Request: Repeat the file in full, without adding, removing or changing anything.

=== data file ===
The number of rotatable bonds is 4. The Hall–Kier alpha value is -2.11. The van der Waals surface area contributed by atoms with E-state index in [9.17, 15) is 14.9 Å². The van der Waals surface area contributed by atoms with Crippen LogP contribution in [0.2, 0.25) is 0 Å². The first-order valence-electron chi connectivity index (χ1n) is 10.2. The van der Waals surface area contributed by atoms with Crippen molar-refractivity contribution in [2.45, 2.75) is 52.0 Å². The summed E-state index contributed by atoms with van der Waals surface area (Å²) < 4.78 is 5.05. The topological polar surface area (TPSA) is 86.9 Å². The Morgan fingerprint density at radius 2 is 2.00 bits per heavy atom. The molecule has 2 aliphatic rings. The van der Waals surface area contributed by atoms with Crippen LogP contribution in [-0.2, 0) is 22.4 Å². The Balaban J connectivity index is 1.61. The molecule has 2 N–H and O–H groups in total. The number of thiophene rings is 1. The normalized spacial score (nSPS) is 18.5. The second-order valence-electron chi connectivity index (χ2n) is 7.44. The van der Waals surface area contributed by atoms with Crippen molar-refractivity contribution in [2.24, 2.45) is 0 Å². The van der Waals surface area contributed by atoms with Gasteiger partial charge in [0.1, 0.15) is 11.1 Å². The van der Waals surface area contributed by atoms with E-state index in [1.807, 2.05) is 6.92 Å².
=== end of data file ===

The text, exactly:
The number of rotatable bonds is 4. The Hall–Kier alpha value is -2.11. The van der Waals surface area contributed by atoms with E-state index in [9.17, 15) is 14.9 Å². The van der Waals surface area contributed by atoms with Crippen LogP contribution in [0.2, 0.25) is 0 Å². The first-order valence-electron chi connectivity index (χ1n) is 10.2. The van der Waals surface area contributed by atoms with Crippen molar-refractivity contribution in [2.45, 2.75) is 52.0 Å². The summed E-state index contributed by atoms with van der Waals surface area (Å²) < 4.78 is 5.05. The topological polar surface area (TPSA) is 86.9 Å². The Morgan fingerprint density at radius 2 is 2.00 bits per heavy atom. The molecule has 2 aliphatic rings. The van der Waals surface area contributed by atoms with Crippen LogP contribution in [-0.2, 0) is 22.4 Å². The Balaban J connectivity index is 1.61. The molecule has 2 N–H and O–H groups in total. The number of thiophene rings is 1. The normalized spacial score (nSPS) is 18.5. The second-order valence-electron chi connectivity index (χ2n) is 7.44. The van der Waals surface area contributed by atoms with Crippen molar-refractivity contribution in [2.24, 2.45) is 0 Å². The van der Waals surface area contributed by atoms with Gasteiger partial charge in [0.1, 0.15) is 11.1 Å². The van der Waals surface area contributed by atoms with E-state index in [1.807, 2.05) is 6.92 Å².